Throwing, smijten or pitching? Pitching from top till toe to the top
Eva Voortman - Insideout softball science, May 2020
What do you need to throw hard? Well actually, everything. From the big toe of the push-off foot, to the hand in your glove, and from the toe of your landing foot to the fingertips of your pitching hand. To accelerate the ball in an optimal way, you need the fingers of your pitching hand to go as fast as they can, and this acceleration literally comes from your big toe. The reasoning behind this, and how you can accelerate your body from that toe to your fingers is what I will explain the coming weeks along findings from scientific articles combined with my experience as a pitcher(trainer). This week: Separation time
Most research finds that both length and weight are important factors for ball velocity. But, with relatively small pitchers who still are able to pitch high velocities, it is easy to conclude that there are more factors which influence ball velocity. The timing of the pitching motion is quite difficult to measure and has not been researched as often, but seems to be an important factor. Both the timing and speed of the body, in other words the speed and timing of the kinetic chain.
The kinetic chain, rotational velocities, degrees of freedom, it is getting clearer how difficult it actually is to throw as hard and accurate as pitchers want to. In the previous articles the underlying mechanisms of human movement are explained, now it is time to explain a specific link in the chain: The link between the pelvis and the thorax (upper body). The link has, on both sides, a rotational velocity, namely the rotational velocity of the pelvis and the rotational velocity of the thorax. To measure the timing of the pitching motion, the time between the peaks of those rotational velocities is measured. The time between the peak rotational velocity of the pelvis and the peak rotational velocity of the thorax is the so-called separation time of the torso.
Another term, the separation time. The separation time of the torso was the subject of my master’s research. Both my thesis and bachelor’s research before, were already focused on soft- and baseball throwing. My interest for the separation time came because of my curiosity towards the timing of the pitching motion, and because not much research has been done in this area.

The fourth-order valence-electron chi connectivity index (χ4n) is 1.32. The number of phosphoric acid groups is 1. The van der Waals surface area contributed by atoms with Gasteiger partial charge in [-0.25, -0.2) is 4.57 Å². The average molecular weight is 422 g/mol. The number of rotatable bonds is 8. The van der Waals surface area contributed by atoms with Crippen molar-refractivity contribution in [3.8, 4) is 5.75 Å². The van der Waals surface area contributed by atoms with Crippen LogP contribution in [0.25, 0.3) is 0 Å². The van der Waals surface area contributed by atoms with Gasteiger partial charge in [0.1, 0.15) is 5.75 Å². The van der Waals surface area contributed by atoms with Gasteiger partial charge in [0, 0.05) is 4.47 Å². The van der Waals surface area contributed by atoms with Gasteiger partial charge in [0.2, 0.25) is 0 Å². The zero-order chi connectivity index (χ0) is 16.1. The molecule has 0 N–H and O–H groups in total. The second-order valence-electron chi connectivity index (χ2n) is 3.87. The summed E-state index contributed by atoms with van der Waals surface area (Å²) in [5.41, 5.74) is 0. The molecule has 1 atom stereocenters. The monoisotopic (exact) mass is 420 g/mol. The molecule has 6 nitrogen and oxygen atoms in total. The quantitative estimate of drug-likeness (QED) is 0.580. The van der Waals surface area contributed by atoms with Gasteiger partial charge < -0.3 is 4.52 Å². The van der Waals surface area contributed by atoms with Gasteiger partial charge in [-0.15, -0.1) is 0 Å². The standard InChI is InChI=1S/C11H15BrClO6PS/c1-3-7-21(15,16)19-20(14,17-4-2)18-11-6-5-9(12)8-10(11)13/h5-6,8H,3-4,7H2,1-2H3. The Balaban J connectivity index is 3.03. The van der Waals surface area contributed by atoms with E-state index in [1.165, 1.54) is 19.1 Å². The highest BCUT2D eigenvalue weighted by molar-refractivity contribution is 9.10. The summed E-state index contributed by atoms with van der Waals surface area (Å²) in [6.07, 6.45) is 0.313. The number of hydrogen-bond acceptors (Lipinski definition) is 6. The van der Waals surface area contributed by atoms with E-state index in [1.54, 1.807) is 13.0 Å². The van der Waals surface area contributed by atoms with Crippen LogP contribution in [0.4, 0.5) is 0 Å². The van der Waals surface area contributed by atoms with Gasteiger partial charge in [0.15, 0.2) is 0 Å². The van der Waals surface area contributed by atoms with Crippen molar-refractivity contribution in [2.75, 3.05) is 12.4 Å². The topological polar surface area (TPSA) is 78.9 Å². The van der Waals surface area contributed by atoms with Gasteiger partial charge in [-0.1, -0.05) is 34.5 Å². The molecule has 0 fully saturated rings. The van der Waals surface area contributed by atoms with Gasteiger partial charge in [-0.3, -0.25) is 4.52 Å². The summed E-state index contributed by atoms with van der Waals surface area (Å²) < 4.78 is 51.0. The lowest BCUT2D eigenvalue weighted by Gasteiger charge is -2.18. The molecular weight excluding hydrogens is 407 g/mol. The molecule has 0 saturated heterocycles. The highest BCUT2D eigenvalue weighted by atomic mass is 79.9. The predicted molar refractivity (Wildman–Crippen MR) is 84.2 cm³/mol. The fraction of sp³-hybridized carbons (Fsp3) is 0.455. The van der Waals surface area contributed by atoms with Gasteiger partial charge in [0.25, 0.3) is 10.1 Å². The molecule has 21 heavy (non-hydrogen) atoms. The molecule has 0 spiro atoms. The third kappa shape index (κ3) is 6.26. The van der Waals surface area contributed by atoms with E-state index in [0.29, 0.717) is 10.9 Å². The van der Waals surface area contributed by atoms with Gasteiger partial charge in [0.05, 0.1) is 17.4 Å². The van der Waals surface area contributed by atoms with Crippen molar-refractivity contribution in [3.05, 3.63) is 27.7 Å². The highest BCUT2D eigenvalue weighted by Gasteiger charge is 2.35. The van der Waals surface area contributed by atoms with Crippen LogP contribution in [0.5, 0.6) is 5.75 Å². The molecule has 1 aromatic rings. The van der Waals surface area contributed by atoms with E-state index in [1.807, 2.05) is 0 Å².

An important link, that was already mentioned above, is the one between the pelvis and the thorax. Here, the energy is transferred from the powerful bottom of the chain to the whipping top of the chain. How long this transfer takes, or maybe a better question, what this time is supposed to be, is still an unanswered question.
In order to get to know more about the separation time in softball pitching both the peak rotational velocity of the pelvis and peak rotational velocity of the thorax are measured with sensors. By calculating the time between the measured peaks from the signals, the separation of each pitch is measured.
From the measurements in the research, it stands out that quite some negative separation times were measured. A negative separation time means that the chain was not initiated in the right order, the thorax rotated before the pelvis did.
Because it is more interesting to see what the timing is supposed to be, when the kinetic chain is initiated in the right order, it is valuable to look at the measurements resulting in a positive separation time. If so, it appears that peak rotational velocity of the pelvis, peak rotational velocity of the thorax and the separation time are significantly associated with ball velocity.
So, let’s twist that pelvis? No, it is not that simple. The three factors are and will be part of a chain. The order, speed and peak determine how much energy is transferred upwards. The links before the trunk determine how much energy goes into the chain, the links after the trunk link, determine how much will get out of it.
This is where the title of the articles refers to, from top to toe to the top. The principles are discussed, the link with the separation time of the trunk is explained. Time to put the link in the chain, in the phases of pitching. From set-up to follow-through.
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Until the next one!